If you are anything like me, your primary criterion for a useful robot is one that dances. To 1960s pop songs, preferably.
If that is your inclination too, then look no further than Pepper, the lifelike robot out of Japan which will be making its debut in the U.S. this year.
Described as an "emotional" robot by Julien Seret, vice president of enterprise business for Aldebaran, a subsidiary of SoftBank Group of Japan and the company that created Pepper, it uses facial, gesture and voice recognition to detect emotion. Pepper can then respond accordingly -- in fact, our reporter, Matt Hamblen, noted that Pepper "raised its arms to imitate the gestures of people, slightly nodding at times. When asked a direct question, rings around its eyes lit up, a sign it was actively listening."
There are already over 10,000 Peppers worldwide, greeting and helping SoftBank customers in Japan, helping people find the correct train platform in France and greeting shoppers at supermarkets in both France and Spain. Seven thousand Peppers are also currently living with Japanese families.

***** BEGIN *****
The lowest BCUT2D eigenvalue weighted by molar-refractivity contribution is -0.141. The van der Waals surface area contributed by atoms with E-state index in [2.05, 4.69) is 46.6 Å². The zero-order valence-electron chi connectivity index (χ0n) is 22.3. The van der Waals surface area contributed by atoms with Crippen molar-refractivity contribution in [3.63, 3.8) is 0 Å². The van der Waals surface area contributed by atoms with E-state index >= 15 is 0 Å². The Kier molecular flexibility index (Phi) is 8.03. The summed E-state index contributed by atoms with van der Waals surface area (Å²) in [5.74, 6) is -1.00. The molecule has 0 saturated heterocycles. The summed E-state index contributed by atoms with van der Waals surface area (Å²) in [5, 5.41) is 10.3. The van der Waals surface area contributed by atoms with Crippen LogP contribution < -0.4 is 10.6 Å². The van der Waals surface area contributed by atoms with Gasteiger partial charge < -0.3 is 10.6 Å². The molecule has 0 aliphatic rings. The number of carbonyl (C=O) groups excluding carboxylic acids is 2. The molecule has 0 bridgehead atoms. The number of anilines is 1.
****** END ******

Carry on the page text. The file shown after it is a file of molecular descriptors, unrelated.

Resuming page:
In the U.S., you won’t be able to get a Pepper at home -- yet. These robots, which can speak and interpret 20 languages, are available to businesses first, consumers later. But once consumers can purchase Pepper for their home, the robot will cost less than half of the $20,000 that business customers will be shelling out. (Naturally, consumer-geared Peppers will come without some business functionality.)
And once you get Pepper home, it is customizable. In addition to dancing, Pepper can already high-five, fist bump and hug, but both its gestures and how it talks can be modified to suit your needs. For instance, you may prefer that Pepper dance to 1990s pop instead of 1960s. No problem!
Just don't throw a frilly apron on Pepper and expect it to clean. Pepper is no Rosie.